The timeline below contains information on all US drone and air strikes and other covert actions in Pakistan recorded by the Bureau in 2017. The frequency of strikes in this country decreased significantly in 2016, a pace that continues in 2017, and there is little information in the following timeline as a result.
The Bureau collects information on US actions in Pakistan from as diverse an array of sources as possible. Most information on strikes and the people they kill can be found in reports by national, such as Pakistani newspapers Dawn or The News, and international media organisations, including Reuters, the New York Times and the BBC. Academic and NGO reports also contribute to our datasets as well as our own field investigations.
Please note that our data changes according to our current understanding of particular strikes. The information below represents our present best estimate.
With the support of the Joseph Rowntree Charitable Trust, the Bureau has also launched a stand-alone project, Naming the Dead, aimed at identifying the people – civilians and terrorists – who often die unnamed in US strikes in Pakistan.
The US has been bombing Pakistan with drones since June 2004. The CIA was responsible for all US drone strikes in the country until May 2016 when a US Special Forces drone strike ended the spy agency’s exclusive hold on the drone war in Pakistan.
The strikes have been targeting al Qaeda and its allies, including the Afghan Taliban, as well as the Pakistan Taliban or TTP – domestic terrorists dedicated to overthrowing the Pakistani government. Hundreds of civilians have also perished, including women and children, as well as many senior members of terrorist groups. However the status of many more people killed remains unknown. They die unnamed, recorded merely as a “militant” in the media reports that make up the bulk of the dataset’s source material. But whether or not they belong to any armed group, let alone their status within that group, is unclear.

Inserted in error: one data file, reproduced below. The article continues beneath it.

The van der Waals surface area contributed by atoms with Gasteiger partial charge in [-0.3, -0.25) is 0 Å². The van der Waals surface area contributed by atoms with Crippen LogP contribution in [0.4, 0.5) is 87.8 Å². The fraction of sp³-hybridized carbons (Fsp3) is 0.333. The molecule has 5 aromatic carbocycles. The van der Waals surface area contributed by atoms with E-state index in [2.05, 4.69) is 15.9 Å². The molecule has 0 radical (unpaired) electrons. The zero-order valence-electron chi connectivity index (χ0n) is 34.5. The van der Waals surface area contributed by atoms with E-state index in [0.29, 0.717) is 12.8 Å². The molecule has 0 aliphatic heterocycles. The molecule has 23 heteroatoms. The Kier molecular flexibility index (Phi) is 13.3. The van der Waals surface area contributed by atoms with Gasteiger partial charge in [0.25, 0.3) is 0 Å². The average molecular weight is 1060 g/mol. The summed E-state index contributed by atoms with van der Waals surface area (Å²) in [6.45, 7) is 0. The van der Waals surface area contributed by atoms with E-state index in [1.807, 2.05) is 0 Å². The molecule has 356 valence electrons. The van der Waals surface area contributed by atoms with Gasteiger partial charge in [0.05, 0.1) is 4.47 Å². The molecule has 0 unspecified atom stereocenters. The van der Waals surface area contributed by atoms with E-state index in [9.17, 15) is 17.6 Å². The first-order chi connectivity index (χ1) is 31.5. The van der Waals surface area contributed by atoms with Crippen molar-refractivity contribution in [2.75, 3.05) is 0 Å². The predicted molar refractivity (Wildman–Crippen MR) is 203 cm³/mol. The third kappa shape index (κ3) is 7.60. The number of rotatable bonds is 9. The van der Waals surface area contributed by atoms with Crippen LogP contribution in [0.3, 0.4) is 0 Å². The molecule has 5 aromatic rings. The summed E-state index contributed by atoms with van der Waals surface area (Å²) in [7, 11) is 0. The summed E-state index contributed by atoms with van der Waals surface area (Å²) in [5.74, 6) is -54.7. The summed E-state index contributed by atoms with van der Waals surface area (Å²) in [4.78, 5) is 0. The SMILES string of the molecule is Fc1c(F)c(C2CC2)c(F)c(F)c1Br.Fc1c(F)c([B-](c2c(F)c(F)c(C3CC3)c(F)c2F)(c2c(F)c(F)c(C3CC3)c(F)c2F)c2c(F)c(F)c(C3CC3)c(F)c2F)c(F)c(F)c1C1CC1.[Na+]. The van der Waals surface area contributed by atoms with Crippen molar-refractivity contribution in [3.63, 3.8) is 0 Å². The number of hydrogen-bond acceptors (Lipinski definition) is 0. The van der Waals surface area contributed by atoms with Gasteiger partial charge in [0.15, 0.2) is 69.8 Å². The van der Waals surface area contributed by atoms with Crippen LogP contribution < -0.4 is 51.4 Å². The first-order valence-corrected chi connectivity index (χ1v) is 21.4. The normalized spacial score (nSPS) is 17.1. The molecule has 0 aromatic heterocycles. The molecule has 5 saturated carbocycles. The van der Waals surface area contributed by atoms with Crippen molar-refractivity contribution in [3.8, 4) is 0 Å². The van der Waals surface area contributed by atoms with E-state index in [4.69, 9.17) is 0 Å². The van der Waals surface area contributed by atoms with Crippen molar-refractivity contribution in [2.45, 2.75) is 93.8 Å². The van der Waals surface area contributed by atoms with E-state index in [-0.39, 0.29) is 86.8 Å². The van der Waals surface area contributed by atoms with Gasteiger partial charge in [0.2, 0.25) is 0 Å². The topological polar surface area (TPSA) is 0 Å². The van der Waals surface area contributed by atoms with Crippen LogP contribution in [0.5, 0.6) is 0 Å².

The Bureau publishes a narrative timeline of US strikes in Pakistan, Afghanistan, Somalia and Yemen each year. The 2017 timeline for Pakistan is below. Links for all other timelines can be found here.
We also publish spreadsheets detailing casualty numbers in each country. You can download the entire Pakistan sheet here.
|Total US strikes||2|
|Total reported killed||9-13|
|Civilians reported killed||0-3|
|Children reported killed||0|
|Total reported injured||0|
26 April 2017
- 7-11 reported killed
- 0-3 civilians reported killed
CIA drones killed seven or eight members of the Pakistan Taliban, or TTP, according to a senior regional official.
North Waziristan's political agent, Kamran Afridi, told Reuters it was a drone strike.
Political agents, senior officials in charge of Pakistan's tribal agencies, in the past have kept extensive records of US drone attacks and the names of the people killed and injured.
Afridi named Abdur Rahman among the dead. Rahman, a senior TTP commander, was said to have been killed by "several other militant sources," Reuters reported.